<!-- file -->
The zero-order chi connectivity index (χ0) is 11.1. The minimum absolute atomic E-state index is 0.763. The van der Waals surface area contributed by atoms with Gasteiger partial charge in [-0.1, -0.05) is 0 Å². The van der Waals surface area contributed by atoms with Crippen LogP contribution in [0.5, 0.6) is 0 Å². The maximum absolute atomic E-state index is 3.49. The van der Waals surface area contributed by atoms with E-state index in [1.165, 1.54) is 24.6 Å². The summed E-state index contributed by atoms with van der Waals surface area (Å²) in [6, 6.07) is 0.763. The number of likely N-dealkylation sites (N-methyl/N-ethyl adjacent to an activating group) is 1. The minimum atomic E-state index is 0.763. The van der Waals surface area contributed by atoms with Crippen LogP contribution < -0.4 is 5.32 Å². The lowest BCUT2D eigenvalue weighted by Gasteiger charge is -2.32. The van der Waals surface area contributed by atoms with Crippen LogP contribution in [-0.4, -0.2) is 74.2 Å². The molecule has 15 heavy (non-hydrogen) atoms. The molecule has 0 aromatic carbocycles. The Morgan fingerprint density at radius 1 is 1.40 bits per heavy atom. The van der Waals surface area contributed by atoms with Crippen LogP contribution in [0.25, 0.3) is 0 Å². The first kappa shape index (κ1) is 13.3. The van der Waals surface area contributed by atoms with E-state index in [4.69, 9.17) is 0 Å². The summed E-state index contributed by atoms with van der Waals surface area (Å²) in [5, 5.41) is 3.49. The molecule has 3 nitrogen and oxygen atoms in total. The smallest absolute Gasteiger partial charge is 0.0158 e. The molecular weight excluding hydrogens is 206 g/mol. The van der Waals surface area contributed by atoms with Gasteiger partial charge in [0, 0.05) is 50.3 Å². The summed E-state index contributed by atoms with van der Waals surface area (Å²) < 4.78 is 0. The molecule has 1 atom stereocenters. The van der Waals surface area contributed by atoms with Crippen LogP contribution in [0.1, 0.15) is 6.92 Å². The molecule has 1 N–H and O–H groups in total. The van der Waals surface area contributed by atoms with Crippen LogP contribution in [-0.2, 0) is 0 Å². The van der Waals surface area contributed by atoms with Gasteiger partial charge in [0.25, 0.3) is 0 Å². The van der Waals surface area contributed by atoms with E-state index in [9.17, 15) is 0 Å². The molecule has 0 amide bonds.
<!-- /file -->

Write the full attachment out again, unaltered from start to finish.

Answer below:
The zero-order chi connectivity index (χ0) is 11.1. The minimum absolute atomic E-state index is 0.763. The van der Waals surface area contributed by atoms with Gasteiger partial charge in [-0.1, -0.05) is 0 Å². The van der Waals surface area contributed by atoms with Crippen LogP contribution in [0.5, 0.6) is 0 Å². The maximum absolute atomic E-state index is 3.49. The van der Waals surface area contributed by atoms with E-state index in [1.165, 1.54) is 24.6 Å². The summed E-state index contributed by atoms with van der Waals surface area (Å²) in [6, 6.07) is 0.763. The number of likely N-dealkylation sites (N-methyl/N-ethyl adjacent to an activating group) is 1. The minimum atomic E-state index is 0.763. The van der Waals surface area contributed by atoms with Crippen LogP contribution < -0.4 is 5.32 Å². The lowest BCUT2D eigenvalue weighted by Gasteiger charge is -2.32. The van der Waals surface area contributed by atoms with Crippen LogP contribution in [-0.4, -0.2) is 74.2 Å². The molecule has 15 heavy (non-hydrogen) atoms. The molecule has 0 aromatic carbocycles. The Morgan fingerprint density at radius 1 is 1.40 bits per heavy atom. The van der Waals surface area contributed by atoms with Crippen LogP contribution in [0.25, 0.3) is 0 Å². The first kappa shape index (κ1) is 13.3. The van der Waals surface area contributed by atoms with E-state index in [4.69, 9.17) is 0 Å². The summed E-state index contributed by atoms with van der Waals surface area (Å²) in [5, 5.41) is 3.49. The molecule has 3 nitrogen and oxygen atoms in total. The smallest absolute Gasteiger partial charge is 0.0158 e. The molecular weight excluding hydrogens is 206 g/mol. The van der Waals surface area contributed by atoms with Gasteiger partial charge in [0, 0.05) is 50.3 Å². The summed E-state index contributed by atoms with van der Waals surface area (Å²) < 4.78 is 0. The molecule has 1 atom stereocenters. The van der Waals surface area contributed by atoms with Crippen LogP contribution in [0.1, 0.15) is 6.92 Å². The molecule has 1 N–H and O–H groups in total. The van der Waals surface area contributed by atoms with Crippen LogP contribution in [-0.2, 0) is 0 Å². The van der Waals surface area contributed by atoms with Gasteiger partial charge in [0.25, 0.3) is 0 Å². The van der Waals surface area contributed by atoms with E-state index in [9.17, 15) is 0 Å². The molecule has 0 amide bonds.